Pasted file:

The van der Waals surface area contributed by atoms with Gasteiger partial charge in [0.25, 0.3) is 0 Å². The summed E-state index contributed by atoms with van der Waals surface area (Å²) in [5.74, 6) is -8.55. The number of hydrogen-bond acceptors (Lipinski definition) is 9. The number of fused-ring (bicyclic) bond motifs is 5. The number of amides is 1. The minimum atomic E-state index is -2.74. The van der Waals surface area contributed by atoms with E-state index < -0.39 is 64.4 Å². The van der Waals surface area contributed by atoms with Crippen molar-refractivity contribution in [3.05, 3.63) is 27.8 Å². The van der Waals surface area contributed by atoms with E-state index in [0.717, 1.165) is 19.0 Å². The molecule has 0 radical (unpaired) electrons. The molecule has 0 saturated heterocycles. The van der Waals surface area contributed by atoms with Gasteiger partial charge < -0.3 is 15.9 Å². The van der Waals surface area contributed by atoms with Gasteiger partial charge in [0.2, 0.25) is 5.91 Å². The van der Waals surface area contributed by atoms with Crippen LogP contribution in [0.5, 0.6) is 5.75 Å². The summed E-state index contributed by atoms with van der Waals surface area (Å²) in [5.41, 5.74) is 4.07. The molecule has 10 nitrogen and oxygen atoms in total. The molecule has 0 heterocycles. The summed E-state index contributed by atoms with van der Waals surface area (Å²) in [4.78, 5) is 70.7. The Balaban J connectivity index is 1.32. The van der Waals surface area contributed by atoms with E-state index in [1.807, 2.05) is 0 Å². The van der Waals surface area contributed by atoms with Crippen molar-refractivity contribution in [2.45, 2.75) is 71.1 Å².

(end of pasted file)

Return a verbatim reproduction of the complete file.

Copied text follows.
The van der Waals surface area contributed by atoms with Gasteiger partial charge in [0.25, 0.3) is 0 Å². The summed E-state index contributed by atoms with van der Waals surface area (Å²) in [5.74, 6) is -8.55. The number of hydrogen-bond acceptors (Lipinski definition) is 9. The number of fused-ring (bicyclic) bond motifs is 5. The number of amides is 1. The minimum atomic E-state index is -2.74. The van der Waals surface area contributed by atoms with E-state index < -0.39 is 64.4 Å². The van der Waals surface area contributed by atoms with Crippen molar-refractivity contribution in [3.05, 3.63) is 27.8 Å². The van der Waals surface area contributed by atoms with E-state index in [0.717, 1.165) is 19.0 Å². The molecule has 0 radical (unpaired) electrons. The molecule has 0 saturated heterocycles. The van der Waals surface area contributed by atoms with Gasteiger partial charge < -0.3 is 15.9 Å². The van der Waals surface area contributed by atoms with Gasteiger partial charge in [0.2, 0.25) is 5.91 Å². The van der Waals surface area contributed by atoms with Crippen LogP contribution in [0.5, 0.6) is 5.75 Å². The summed E-state index contributed by atoms with van der Waals surface area (Å²) in [5.41, 5.74) is 4.07. The molecule has 10 nitrogen and oxygen atoms in total. The molecule has 0 heterocycles. The summed E-state index contributed by atoms with van der Waals surface area (Å²) in [4.78, 5) is 70.7. The Balaban J connectivity index is 1.32. The van der Waals surface area contributed by atoms with E-state index in [1.807, 2.05) is 0 Å². The van der Waals surface area contributed by atoms with Crippen molar-refractivity contribution in [2.45, 2.75) is 71.1 Å².